It is Burgundy’s haunting complexity of fruit and perfume, however, which often seems to elude most Chardonnays and Pinot Noirs that come from anywhere else.  The fruitiness expressed in both the Tolpuddle Chardonnays and Pinot Noirs is somewhat different from those of Burgundies – the “other foot” that may be attributable to the terroir of the Coal River region where Tolpuddle is located.  Some of the taste differences, especially between older and younger vintages, may also be attributable to gradual changes made in clones and vineyard management.

For example, the two early vintages of Chardonnays had a touch of “grapey-ness” much like I experienced in Chardonnays made on America’s East Coast in the 1980s and 1990s along with some red grapefruit, while the latter two vintages had more of the traditional Burgundian crisp-apple flavors and perhaps more minerality.  The later-vintage Pinots seemed to have more bright, red fruit than the earlier ones, which I preferred.  And while the cherry flavors were spot-on typical Pinot, there were few rooty or cola flavors of great Pinots, and hence were less complex.  

This is not meant to be niggling – as I’ve said, the wines are quite good – but only to note the differences between Tolpuddle’s Burgundian style and its Tasmanian style, the one foot planted firmly in the middle of the Tolpuddle vineyard.  It’s a balancing act most winemakers seem to embrace: How much should a wine of theirs searching for greatness be compared to a recognized standard – the crème de la crème – and how much should terroir, and the winemaker who manipulates it, be rewarded for originality?

Dr. Michael
This Issue's Reviews
Dispatches from Behind the Counter: Dear Wine Shop Owner
Christy Frank

March 15, 2023: Time for another installment of "Dear Wine Shop Owner," my semi-regular attempt to answer the burning questions I get from fellow cavistes across the country. (I was in Paris last month, so I'm feeling fancy; why use three American words [wine shop owner] when there's one perfectly good French word that means the same thing?) The first installment answered the question 'How should I decide what to stock?' with a mind dump about how to write a wine shop business plan. This installment gets into the weeds and whys of a return policy. As an aside, the columns in this series also happen to address matters of interest to almost everyone who visits Wine Review Online, as virtually everyone within that set spends time and money in wine retail shops-including every winemaker worth her or his salt. Happy reading - and if you have any burning questions of your own, send them to me at christy.frank.wine@gmail.com. Anonymity guaranteed!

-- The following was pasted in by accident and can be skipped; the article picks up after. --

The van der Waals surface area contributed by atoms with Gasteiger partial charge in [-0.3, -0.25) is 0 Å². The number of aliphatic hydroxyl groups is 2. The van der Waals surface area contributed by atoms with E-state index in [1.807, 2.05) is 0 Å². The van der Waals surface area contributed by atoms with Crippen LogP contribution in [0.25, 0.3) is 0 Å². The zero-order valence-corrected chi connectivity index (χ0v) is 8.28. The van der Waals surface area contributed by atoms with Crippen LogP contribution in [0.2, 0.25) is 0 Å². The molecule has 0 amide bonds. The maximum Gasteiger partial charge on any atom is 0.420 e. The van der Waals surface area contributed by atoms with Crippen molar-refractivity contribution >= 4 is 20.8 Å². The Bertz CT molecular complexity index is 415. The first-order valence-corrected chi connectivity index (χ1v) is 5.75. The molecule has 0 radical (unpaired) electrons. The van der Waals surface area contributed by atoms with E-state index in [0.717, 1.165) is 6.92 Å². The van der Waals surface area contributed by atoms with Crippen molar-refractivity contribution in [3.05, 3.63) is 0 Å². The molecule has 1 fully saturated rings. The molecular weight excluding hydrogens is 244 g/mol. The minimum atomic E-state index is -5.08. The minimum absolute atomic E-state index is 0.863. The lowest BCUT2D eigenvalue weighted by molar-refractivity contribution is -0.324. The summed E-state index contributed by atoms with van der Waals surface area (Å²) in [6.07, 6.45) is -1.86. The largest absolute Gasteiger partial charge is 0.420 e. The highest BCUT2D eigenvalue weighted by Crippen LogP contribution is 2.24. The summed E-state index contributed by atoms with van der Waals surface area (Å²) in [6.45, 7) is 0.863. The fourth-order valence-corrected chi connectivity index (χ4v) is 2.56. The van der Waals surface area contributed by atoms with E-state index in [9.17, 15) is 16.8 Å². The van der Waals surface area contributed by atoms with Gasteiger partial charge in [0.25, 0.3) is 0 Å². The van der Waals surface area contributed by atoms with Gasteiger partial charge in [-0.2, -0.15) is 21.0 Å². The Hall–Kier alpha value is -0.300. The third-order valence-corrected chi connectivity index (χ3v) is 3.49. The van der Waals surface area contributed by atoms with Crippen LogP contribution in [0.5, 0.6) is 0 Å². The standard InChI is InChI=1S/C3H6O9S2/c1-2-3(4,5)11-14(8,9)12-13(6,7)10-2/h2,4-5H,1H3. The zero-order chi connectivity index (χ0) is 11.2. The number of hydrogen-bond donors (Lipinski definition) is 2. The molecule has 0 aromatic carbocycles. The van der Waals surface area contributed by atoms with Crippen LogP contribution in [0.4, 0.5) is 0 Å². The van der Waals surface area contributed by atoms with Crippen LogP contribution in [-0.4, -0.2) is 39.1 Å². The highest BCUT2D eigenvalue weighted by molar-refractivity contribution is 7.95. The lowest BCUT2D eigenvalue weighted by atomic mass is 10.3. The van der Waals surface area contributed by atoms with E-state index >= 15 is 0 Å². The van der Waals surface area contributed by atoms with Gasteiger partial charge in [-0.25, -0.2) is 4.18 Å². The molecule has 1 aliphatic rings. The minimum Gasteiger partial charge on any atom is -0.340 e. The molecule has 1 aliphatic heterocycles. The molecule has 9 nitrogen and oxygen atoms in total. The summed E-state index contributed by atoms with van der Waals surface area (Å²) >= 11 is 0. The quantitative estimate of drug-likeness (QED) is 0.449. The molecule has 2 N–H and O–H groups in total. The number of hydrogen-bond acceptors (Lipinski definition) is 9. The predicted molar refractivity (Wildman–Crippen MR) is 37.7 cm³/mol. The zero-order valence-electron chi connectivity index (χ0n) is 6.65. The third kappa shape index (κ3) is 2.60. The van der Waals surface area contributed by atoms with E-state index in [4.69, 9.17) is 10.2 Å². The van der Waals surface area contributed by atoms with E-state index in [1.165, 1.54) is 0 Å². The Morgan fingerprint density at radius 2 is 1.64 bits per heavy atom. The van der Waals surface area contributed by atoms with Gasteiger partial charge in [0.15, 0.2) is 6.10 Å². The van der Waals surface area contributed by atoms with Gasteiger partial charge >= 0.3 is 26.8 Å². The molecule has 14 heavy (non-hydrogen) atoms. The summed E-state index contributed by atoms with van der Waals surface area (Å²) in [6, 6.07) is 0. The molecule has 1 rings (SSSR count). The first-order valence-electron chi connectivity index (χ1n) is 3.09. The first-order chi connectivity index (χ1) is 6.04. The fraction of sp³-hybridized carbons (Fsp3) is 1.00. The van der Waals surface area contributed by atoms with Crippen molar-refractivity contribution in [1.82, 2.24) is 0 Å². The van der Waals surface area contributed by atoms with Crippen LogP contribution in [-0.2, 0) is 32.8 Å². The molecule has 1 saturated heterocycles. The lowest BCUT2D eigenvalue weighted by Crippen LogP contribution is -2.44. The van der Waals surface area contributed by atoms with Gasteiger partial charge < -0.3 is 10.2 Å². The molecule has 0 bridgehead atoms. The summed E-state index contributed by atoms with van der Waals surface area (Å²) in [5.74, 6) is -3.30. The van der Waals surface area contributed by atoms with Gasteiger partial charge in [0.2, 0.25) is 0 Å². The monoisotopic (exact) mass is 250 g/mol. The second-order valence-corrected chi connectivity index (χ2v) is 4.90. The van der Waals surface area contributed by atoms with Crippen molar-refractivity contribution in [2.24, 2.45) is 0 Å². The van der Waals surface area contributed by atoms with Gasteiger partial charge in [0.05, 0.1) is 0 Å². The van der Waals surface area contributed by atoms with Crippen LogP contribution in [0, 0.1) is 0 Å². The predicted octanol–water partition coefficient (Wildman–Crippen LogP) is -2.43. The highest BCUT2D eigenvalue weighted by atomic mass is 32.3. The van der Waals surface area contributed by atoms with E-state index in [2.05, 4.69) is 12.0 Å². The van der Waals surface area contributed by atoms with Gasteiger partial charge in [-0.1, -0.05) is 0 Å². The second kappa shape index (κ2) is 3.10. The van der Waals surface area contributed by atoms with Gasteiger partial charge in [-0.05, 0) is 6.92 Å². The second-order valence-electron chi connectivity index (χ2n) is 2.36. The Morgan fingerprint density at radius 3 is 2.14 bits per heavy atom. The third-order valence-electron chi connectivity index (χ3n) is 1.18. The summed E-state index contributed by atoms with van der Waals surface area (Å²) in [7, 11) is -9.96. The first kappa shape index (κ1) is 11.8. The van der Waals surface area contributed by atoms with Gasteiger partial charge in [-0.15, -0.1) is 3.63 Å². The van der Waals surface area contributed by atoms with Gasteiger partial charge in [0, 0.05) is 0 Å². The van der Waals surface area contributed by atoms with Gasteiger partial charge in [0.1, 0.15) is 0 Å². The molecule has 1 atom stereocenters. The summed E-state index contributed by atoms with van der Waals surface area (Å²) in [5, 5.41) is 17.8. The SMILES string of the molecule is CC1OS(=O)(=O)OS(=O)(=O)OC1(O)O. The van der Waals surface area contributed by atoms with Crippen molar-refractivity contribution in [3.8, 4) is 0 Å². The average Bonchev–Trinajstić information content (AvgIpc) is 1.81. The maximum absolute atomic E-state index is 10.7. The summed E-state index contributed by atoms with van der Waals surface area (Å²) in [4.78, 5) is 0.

New & Old: An Evening with Biondi Santi
Roger Morris

March 8, 2023: What happens in the life of any organism when its continuity is interrupted? Does it adapt, and, if so, what path will it take? That Darwinian question lingered in the evening air recently, when two wines were the centerpiece of an impressive tasting. One wine still had a foot in the past, while the other was taking the first step into the future. Both were produced by well-known, well-respected Biondi Santi, whose history is part of the catechism for any student learning Tuscan wines. During the late 1880s, the then-eponymous, family-owned winery became a beacon for showing how great Sangiovese-based wines in the Montalcino region could be. In the 1900s, it created the formula for what were to become the modern, collectible Brunellos. But a decade ago, inheritance problems arose when the winery was being handed off from one generation to the next that partially destroyed its thread of continuity.
Wine With
WINE WITH…Spaghetti Pure & Simple

March 8, 2023: I find myself gravitating towards simpler food, fewer meat-oriented menus, and in general focusing more on simplicity rather than complexity. Simple pasta, for example, is something I've been craving recently. What my palate longs for instead is simple, spaghetti-type pasta, but I want the noodles to be sauced with nothing more, really, than a drizzle of olive oil. Perhaps I'll garnish this simple dish with something raw, and green, and crunchy.
On My Table
Subtle Sauvignon Blanc and Powerful Cabernet
Mary Ewing-Mulligan

March 8, 2023: The property today known as Titus Vineyards can trace its wine history back to 1841 and has been continuously farmed for more than 150 years. Dr. Lee Titus, a radiologist, purchased the land in 1968 and soon began farming the vineyard. As the old vineyards were replanted, Dr. Titus focused on the five classic Bordeaux varieties. Brothers Eric and Phillip Titus today run the family property; Stephen Cruzan became winemaker in 2015 with a resume that included work at several notable Napa Valley properties. I had not tasted the Titus Vineyards wines in several years, and welcomed the opportunity to sample three 2019 reds and the 2021 Sauvignon Blanc.